The term “comprising,” when used in the preamble of a claim, permits the inclusion of other elements or materials in addition to those specified in the claim. However, “‘comprising’ is not a weasel word with which to abrogate claim limitations.” Dippin’ Dots, Inc. v. Mosey, 476 F.3d 1337, 1343 (Fed.Cir.2007).
Ex parte Martino involved a claim that required “[a] hand held olfactory tester comprising … a single odorant chamber.” Decision on Appeal, Appeal No. 2020-001003, at 2 (P.T.A.B. Sept. 11, 2020) (non-precedential).
In rejecting the claim, the Examiner only presented prior art having a tester with a plurality of chambers. Yet, the Examiner argued that the claim was obvious because “the plurality of containers shown [in the prior art] also include a single container.” Id. at 6. According to the Examiner, the claims needed to recite that the tester consists of only a single chamber because the term “comprising” allowed for additional, unrecited elements.
The Applicant disagreed, because the claim explicitly required a single chamber. The Board sided with the Applicant.
The Board noted that “[t]he presumption raised by the term ‘comprising’ does not reach into each of the [elements] to render every word and phrase therein open-ended,” and must be read in view of the specification. Id. at 4. The Board then applied a two-step analysis. First, the Board found that the ordinary and customary meaning of the term “single” is “one and only one.” Next, the Board confirmed that the specification was consistent with this meaning. Here, the Board highlighted, among other things, that the specification differentiated prior art testers having a number of odorant chambers, described a housing with “an odorant chamber,” and depicted a device with only one chamber. Consequently, the Board found that the term “comprising” in the preamble did not negate the meaning of “single” as understood by one in the art.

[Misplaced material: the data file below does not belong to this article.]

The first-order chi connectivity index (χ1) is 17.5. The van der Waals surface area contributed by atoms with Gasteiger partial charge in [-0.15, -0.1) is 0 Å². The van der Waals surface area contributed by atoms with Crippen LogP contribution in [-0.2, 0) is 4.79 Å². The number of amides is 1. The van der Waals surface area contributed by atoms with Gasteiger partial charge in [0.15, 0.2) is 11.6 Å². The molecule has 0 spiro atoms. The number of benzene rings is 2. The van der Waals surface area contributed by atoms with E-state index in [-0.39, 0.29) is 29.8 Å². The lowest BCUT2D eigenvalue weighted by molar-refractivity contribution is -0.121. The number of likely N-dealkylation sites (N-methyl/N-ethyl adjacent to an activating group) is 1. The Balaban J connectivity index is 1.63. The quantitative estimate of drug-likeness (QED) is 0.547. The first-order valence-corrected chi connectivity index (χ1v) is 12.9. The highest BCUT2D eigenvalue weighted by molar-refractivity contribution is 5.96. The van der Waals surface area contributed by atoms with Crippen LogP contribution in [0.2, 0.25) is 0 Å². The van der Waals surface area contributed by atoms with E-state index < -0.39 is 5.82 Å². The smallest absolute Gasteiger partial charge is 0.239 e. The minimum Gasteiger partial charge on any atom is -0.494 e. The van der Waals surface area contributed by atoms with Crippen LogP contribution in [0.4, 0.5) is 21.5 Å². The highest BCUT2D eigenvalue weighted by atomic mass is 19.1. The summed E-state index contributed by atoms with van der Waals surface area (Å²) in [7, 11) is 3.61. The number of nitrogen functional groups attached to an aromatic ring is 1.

Without any prior art disclosing or otherwise suggesting a tester comprising a single chamber, the Board reversed the Examiner’s obviousness rejection.
Takeaway: The scenario in Martino is quite common because of the presumption to construe the term “comprising” to be nonexclusive and the tendency for some examiners to play wordsmith. Martino also shows that even when there is no ambiguity in the claim language, the Board may still consult the specification for consistency with the ordinary and customary meaning of a term like “single.” So, what other options are available if you want to claim a limited number (e.g., one) of an element but the specification permits a plurality? One option is to add a wherein clause that states, “wherein the [device, article, composition, etc.] comprises no more than one element.”
Judges: A. Fetting, U. Jenks, A. Shah